Kerry Jones

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Kerry Lyn Jones (born 19 April 1956) is the current executive director of the Constitution Education Fund Australia (CEFA).

Following a Bachelor of Music in 1977 and a Diploma of Education in 1978, Jones taught music in Sydney high schools. In 1985 she was appointed by the NSW Education Department as Performing Arts Consultant (K-12) for the Riverina Region. Her work included teacher training and syllabus implementation, bi-centenary and other special music projects such as regional bands and choirs, and special arts projects including working with indigenous Australians on the far west border of NSW. She later completed a Master of Educational Administration.

From 1990 to 1993, Jones was chief executive officer of the National Association of Nursing Homes and Private Hospitals.

In 1994 Jones was appointed executive director of Australians for Constitutional Monarchy following The Hon. Tony Abbott stepping down from the post, due to being elected to the Federal Parliament.[1] In 1998 she was elected as a member of the Australian Constitutional Convention 1998.[2] As leader of ACM, she defended the Australian Constitution, saying "no republic model will ever offer the protection and safeguards that work so well in our current Constitution". She said her task was to "assess each republican model against the Constitution that has served us so well". She told the convention:[3]

I [became] a constitutional monarchist—not out of my love of English blood, for my blood is actually Irish; not out of birth in the Protestant establishment, for I am actually a Catholic; not out of enthusiasm for all things royal, for I have little interest in such trivia. I had become a constitutional monarchist because I was persuaded, as was Michael Kirby, that the system of government bequeathed to us by our founders is superior to any republican models proposed.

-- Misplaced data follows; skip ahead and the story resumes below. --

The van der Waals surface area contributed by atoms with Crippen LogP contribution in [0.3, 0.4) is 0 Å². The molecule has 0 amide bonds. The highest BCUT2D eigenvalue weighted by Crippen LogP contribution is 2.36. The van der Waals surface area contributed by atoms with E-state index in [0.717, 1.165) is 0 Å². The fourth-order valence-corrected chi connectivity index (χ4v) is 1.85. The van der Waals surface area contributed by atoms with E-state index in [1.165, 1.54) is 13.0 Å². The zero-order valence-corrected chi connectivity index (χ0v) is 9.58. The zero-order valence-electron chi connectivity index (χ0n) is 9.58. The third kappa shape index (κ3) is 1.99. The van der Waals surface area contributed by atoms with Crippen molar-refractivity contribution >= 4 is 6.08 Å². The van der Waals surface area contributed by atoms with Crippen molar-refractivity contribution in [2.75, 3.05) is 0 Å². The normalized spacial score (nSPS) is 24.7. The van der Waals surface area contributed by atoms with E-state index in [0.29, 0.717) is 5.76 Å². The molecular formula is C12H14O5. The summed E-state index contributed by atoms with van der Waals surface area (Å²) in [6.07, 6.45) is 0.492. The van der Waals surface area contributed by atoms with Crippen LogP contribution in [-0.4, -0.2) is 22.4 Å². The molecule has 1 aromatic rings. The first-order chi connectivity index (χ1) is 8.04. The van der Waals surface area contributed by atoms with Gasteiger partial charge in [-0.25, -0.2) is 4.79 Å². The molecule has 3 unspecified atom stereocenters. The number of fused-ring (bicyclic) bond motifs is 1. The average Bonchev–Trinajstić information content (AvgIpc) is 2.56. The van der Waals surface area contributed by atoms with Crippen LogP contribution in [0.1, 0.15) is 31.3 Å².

In 1999 she was appointed by the Federal Government to chair the “No Case Committee” for the 1999 Australian republic referendum, ultimately leading the “No Case” to a successful result. By leading the campaign against a Republic, Jones became a public figure and was awarded a Centenary Medal in 2000.

In 2001 Jones was appointed executive director of the Constitution Education Fund Australia (CEFA). Devoted to nonpartisan Civics, Citizenship and Values Education Programs, Projects and Awards the CEFA charity empowers young Australians to become knowledgeable, responsible and engaged participants in the Australian community. Kerry sees her community work with CEFA as vital for the future of an informed and vibrant Australian democracy. Kerry now devotes her full-time work to this community cause and sees her primary life work as an educationalist.

Jones is the publisher and editor of Aboriginal Arts in Transition (1989), The No Case Papers (1999), The Australian Constitutional Monarchy (1994), The ACM Handbook (1996) and The People's Protest (2000).

References[edit]

  1. ^ "Law and Justice Foundation - The Australian Republican Referendum 1999 - Ten Lessons". www.lawfoundation.net.au.
  2. ^ Vizard, Steve, Two Weeks in Lilliput: Bear Baiting and Backbiting At the Constitutional Convention (Penguin, 1998, ISBN 0-14-027983-0)
  3. ^ "Archived copy" (PDF). Archived from the original (PDF) on 2 June 2011. Retrieved 6 May 2011.{{cite web}}: CS1 maint: archived copy as title (link)

External links[edit]

Professional and academic associations
Preceded by Executive-Director for Australians for Constitutional Monarchy
1994 – 2007
Succeeded by